• One year ago, thousands of Coloradans marched in a historic display of resistance. At the ACLU of Colorado we carried that spirit throughout the year, fighting on many fronts for civil liberties. We won’t stop now.

  • By canceling DACA, Trump has put 800,000 young people at risk of losing their jobs and being deported from the only country they know as home. Passing the bipartisan Dream Act would protect them. We asked four Dreamers why the Dream Act is important to them and their future.

  • James Fisher spoke at the ACLU of Colorado Bill of Rights Dinner about how he and the ACLU are working together to stop the criminalization of poverty for the thousands of Coloradans who are trapped in debtors’ prisons.

  • Our membership has quadrupled in the last six months, making it possible to do more than ever to protect civil rights and civil liberties in Colorado. Thank you to all our new members, supporters, and donors, and the ones who’ve been with us for years.


Standing Up for Incarcerated Kids in Colorado

The ACLU of Colorado is committed to protecting children who are in the care of the Colorado Department of Youth Corrections (DYC) and to transforming the culture at DYC facilities to improve the safety of kids and staff.  

Read the new report from the Colorado Child Safety Coalition:

Bound and Broken: How DYC’s Culture of Violence is Hurting Colorado’s Kids and What to Do About It

Watch Bound and Broken: Exposing the culture of violence within the Colorado Division of Youth Corrections:

We are working with legislators, led by Rep Pete Lee, to change DYC’s punitive culture by bringing in the Missouri approach

Violence in Colorado’s Division of Youth Corrections (DYC) facilities has risen dramatically in recent years, and the common use of punitive measures, including pain compliance, knee strikes, solitary confinement, and a full-body straitjacket called the WRAP have created a culture of violence that is failing Colorado’s troubled youth.

In 2016 alone, DYC staff placed youth in solitary confinement 2240 times and used physical restraints more than 3600 times, with over sixty percent of those incidents resulting in the use of mechanical restraints, including handcuffs, leg irons, shackles and/or the WRAP.  Physical punishment methods, including pain compliance and targeted strikes with staff’s knees to sensitive parts of youths’ bodies, caused multiple injuries to young people, including bruises, scratches, rug burns, separated joints, and closed head injuries, according to the report.  The United States Department of Justice has determined pain compliance techniques violate children’s constitutional rights.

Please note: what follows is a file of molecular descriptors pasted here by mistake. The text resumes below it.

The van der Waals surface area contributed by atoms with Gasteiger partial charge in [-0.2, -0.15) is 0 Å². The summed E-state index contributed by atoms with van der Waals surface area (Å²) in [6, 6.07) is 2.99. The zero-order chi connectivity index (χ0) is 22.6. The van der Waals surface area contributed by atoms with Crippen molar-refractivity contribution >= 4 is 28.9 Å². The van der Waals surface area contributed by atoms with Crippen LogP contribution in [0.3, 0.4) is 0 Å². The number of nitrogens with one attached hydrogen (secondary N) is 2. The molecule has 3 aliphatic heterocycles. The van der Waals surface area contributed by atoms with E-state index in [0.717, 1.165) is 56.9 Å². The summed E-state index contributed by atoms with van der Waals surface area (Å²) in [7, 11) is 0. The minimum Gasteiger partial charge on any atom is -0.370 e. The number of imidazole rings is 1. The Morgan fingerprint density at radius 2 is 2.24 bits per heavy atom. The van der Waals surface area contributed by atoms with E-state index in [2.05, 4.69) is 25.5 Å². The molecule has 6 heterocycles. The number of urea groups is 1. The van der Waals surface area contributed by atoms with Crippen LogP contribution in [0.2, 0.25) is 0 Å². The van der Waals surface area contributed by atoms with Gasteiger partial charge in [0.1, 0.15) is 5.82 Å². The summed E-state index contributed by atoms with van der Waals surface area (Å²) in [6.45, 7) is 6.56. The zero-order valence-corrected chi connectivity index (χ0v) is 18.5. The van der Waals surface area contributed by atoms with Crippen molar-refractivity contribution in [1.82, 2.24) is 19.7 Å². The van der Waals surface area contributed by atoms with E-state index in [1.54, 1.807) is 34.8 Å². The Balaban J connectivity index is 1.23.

Colorado is one of the few juvenile justice systems in the country that uses the WRAP, a full body restraint device that is akin to a straitjacket. In 2016, DYC placed young people in the WRAP at least 253 times. The WRAP was outlawed in Arkansas after the Ombudsman called the device “torture” when used on youth.

Based on the model pioneered by the Missouri Division of Youth Services, the Missouri Approach offers staff better, non-punitive tools to respond to the needs of young people in their care.  Missouri data show that its youth corrections staff is 13 times less likely to be assaulted compared to other states and incarcerated youth in Missouri are 4.5 times less likely to be assaulted and 200 times less likely to be placed in solitary confinement.  As one Missouri youth said to DYC leadership and a member of the Colorado Child Safety Coalition during a recent Missouri Division of Youth Services tour: “The kids in Colorado deserve as good as the kids in Missouri.”

Ann E Casey report – Missouri model as the gold standard

Missouri Youth Services Institute – experts who can bring the model to CO.

in 2016, we worked with legislators to pass legislation limiting the use of solitary confinement on children.

Since 2014, the ACLU has worked with DYC, in coalition with Disability Law Colorado and the Colorado Juvenile Defender’s Center, to change DYC’s practices regarding locking children up in solitary (which the DYC calls “seclusion”). The new policy is one of the most progressive in the country.  We worked with Representative Pete Lee and former Rep Beth McAnn to draft and successfully passed a bill in the 2016 legislative session with broad bipartisan support that formalized these policies as state law. The bill was signed into law by the Governor on June 10th, 2016.  See fact sheet here

View All Cases

Related Cases

Solitary Confinement of Children in Residential Treatment Center – El Pueblo

View All Bills

Related Legislation

HB16-1328: Use Of Restraint And Seclusion On Individuals (Youth Solitary)
SB14-064: Use Of Isolated Confinement Mental Illness